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    I'm glad you brought up Calfee- I used to work for a Calfed dealer and boy did we see some total crap from them before finally dropiing the line. BB shells in upside down (fine if you put the L side of the BB in the R side of the frame), screwed up water-bottle mounts, things falling apart inside new frames, etc.

    As for UV rays, the carbon bars I broke on their first ride were affected by UV rays. (I will leave the brand un-named, but you reference the company below). How do I know this? I know because I got them for free from the rep, through the same shop that employed me. The company had released the bars with a life-time guarantee since they found them to be virtually indestructable during indoor lab testing. Once the bars were released to market, many of them broke immediately and they were recalled. I spoke with the rep about this and he stated that they had found that UV rays were causing the epoxy to break down, something that had not been considered during lab testing.

    Finally as for hype; our beliefs are not so different. You feel that Turner may not be anything special and you are turned off by the hype. Well, I feel the same way about carbon. I worked in shops for 8 years, shops that carried Calfree, Trek, Kestrel and easton. I have seen many reasons to avoid carbon and very few reasons to use it, at least for MTB frames. My impression is that people want to like it because it looks cool and it gets a lot of marketing focus.

    I am not trying to bash on carbon or your taste in bikes; just presenting my perspective in hopes that people will be a little more pragmatic about their acceptance of new matierals and not get bamboozled by aesthetics.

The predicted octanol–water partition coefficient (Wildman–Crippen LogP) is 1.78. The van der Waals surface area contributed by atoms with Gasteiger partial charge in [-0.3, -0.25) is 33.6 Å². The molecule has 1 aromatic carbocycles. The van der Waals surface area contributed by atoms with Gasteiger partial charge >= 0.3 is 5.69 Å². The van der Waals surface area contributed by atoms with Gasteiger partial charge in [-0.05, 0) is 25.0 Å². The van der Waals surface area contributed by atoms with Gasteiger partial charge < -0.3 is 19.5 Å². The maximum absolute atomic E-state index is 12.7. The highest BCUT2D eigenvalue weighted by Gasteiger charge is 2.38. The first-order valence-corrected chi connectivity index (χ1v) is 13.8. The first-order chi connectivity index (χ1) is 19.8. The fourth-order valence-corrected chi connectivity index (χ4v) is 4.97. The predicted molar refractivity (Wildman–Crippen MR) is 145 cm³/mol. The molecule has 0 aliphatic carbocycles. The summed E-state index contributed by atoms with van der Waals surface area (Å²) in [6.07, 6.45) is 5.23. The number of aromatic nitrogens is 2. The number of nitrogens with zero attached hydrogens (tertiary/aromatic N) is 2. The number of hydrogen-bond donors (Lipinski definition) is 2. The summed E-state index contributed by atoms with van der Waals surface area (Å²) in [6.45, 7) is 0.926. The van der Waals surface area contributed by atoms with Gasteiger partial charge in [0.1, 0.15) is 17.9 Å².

Quote Originally Posted by Davide
    I think you are a bit too hard on carbon: it is a wonderful material. A bunch of short answers are below.
    But also look at http://ibiscycles.com/tech_faqs/technology/ and http://www.calfeedesign.com/

    How many ten year old carbon bikes are there?
    ============> My GT STS is 10 years old in February. It is in pristine - like-new - shape with th eexception of the rear (aluminum) triangle that looks beat up
    What about chainsuck/chainslap on carbon?
    ============> just add a chainstay protector, and make BB area with a tougher outer skin: you can buil litterallu bulletproof composite areas
    How do UV rays affect it? (thats right)
    ============> It does not
    Any concerns about the leverage exerted on those short linkage plates with bearings?
    ============> nothing to do with carbon
    Heard any horror stories from SC owners about replacing bearings every 5 rides?
    ============> same
    Any concerns about threads or surfaces that need to be faced and chased? or do you just skip that with carbon?
    ============> BB and Headset are aluminum and can be faced as usual.
    Why isn't it lighter- I heard 6lbs from ibis. Thats not any lighter than a motolite, 5-spot, or 575 with comparable shock.
    ============> Carbon is not necessarily lighter than aluminum, it all depends how you build it. But it can be built stiffer and stronger for the same weight. Look at the Scott hardtail (2 pounds!) or their Full-suss.
    how will the carbon exterior hold up to abrasion?
    ===============> You can make it tougher than aluminum if you want to. There are all industries that have moved to carbon/composites years go and never looked back (e.g. windsurf). A composite, non thermoplastic, by the way, can be repaired easier than a metal frame.
    What is it you don't like about your turner? You sound pretty disapointed in it.
    =====================> hoi ... let's not go there. Mostly I am sick of brand-mania going on in the Turner forum and I am afraid the annoiance is spilling over to Spotty. The 5-spot works fine (once you invest in state of the art shocks, PUSH in my case), it is just not anything special ... besides ... it is now out of production ...